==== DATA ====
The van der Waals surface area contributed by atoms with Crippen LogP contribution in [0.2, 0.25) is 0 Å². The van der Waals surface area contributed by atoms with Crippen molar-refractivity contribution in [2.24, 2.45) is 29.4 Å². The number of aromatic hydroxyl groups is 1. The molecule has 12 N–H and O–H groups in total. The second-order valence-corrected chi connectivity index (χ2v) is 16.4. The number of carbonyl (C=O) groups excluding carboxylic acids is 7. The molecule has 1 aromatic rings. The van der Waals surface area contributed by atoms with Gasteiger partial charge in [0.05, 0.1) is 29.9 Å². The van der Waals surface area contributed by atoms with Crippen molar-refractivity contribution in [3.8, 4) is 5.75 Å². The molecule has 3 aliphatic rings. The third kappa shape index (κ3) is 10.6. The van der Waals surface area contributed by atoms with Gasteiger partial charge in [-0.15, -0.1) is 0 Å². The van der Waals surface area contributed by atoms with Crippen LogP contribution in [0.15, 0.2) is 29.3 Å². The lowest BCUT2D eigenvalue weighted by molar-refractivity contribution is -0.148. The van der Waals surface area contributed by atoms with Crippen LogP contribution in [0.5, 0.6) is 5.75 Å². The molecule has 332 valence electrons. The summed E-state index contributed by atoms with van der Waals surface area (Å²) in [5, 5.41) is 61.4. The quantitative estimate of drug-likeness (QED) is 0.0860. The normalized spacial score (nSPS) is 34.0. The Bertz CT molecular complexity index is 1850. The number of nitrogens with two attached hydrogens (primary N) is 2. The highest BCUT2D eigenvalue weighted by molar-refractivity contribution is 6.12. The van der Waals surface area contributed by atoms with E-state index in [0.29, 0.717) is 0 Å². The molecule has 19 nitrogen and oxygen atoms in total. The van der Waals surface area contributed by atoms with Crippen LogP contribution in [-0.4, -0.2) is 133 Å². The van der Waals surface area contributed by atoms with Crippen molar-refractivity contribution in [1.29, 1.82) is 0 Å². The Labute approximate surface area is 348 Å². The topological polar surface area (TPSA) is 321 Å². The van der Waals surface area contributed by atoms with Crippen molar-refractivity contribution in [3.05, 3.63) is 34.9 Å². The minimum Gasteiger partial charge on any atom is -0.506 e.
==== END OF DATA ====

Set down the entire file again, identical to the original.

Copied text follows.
The van der Waals surface area contributed by atoms with Crippen LogP contribution in [0.2, 0.25) is 0 Å². The van der Waals surface area contributed by atoms with Crippen molar-refractivity contribution in [2.24, 2.45) is 29.4 Å². The number of aromatic hydroxyl groups is 1. The molecule has 12 N–H and O–H groups in total. The second-order valence-corrected chi connectivity index (χ2v) is 16.4. The number of carbonyl (C=O) groups excluding carboxylic acids is 7. The molecule has 1 aromatic rings. The van der Waals surface area contributed by atoms with Gasteiger partial charge in [0.05, 0.1) is 29.9 Å². The van der Waals surface area contributed by atoms with Crippen molar-refractivity contribution in [3.8, 4) is 5.75 Å². The molecule has 3 aliphatic rings. The third kappa shape index (κ3) is 10.6. The van der Waals surface area contributed by atoms with Gasteiger partial charge in [-0.15, -0.1) is 0 Å². The van der Waals surface area contributed by atoms with Crippen LogP contribution in [0.15, 0.2) is 29.3 Å². The lowest BCUT2D eigenvalue weighted by molar-refractivity contribution is -0.148. The van der Waals surface area contributed by atoms with Crippen LogP contribution in [0.5, 0.6) is 5.75 Å². The molecule has 332 valence electrons. The summed E-state index contributed by atoms with van der Waals surface area (Å²) in [5, 5.41) is 61.4. The quantitative estimate of drug-likeness (QED) is 0.0860. The normalized spacial score (nSPS) is 34.0. The Bertz CT molecular complexity index is 1850. The number of nitrogens with two attached hydrogens (primary N) is 2. The highest BCUT2D eigenvalue weighted by molar-refractivity contribution is 6.12. The van der Waals surface area contributed by atoms with E-state index in [0.29, 0.717) is 0 Å². The molecule has 19 nitrogen and oxygen atoms in total. The van der Waals surface area contributed by atoms with Crippen LogP contribution in [-0.4, -0.2) is 133 Å². The van der Waals surface area contributed by atoms with Crippen molar-refractivity contribution in [1.29, 1.82) is 0 Å². The Labute approximate surface area is 348 Å². The topological polar surface area (TPSA) is 321 Å². The van der Waals surface area contributed by atoms with Crippen molar-refractivity contribution in [3.05, 3.63) is 34.9 Å². The minimum Gasteiger partial charge on any atom is -0.506 e.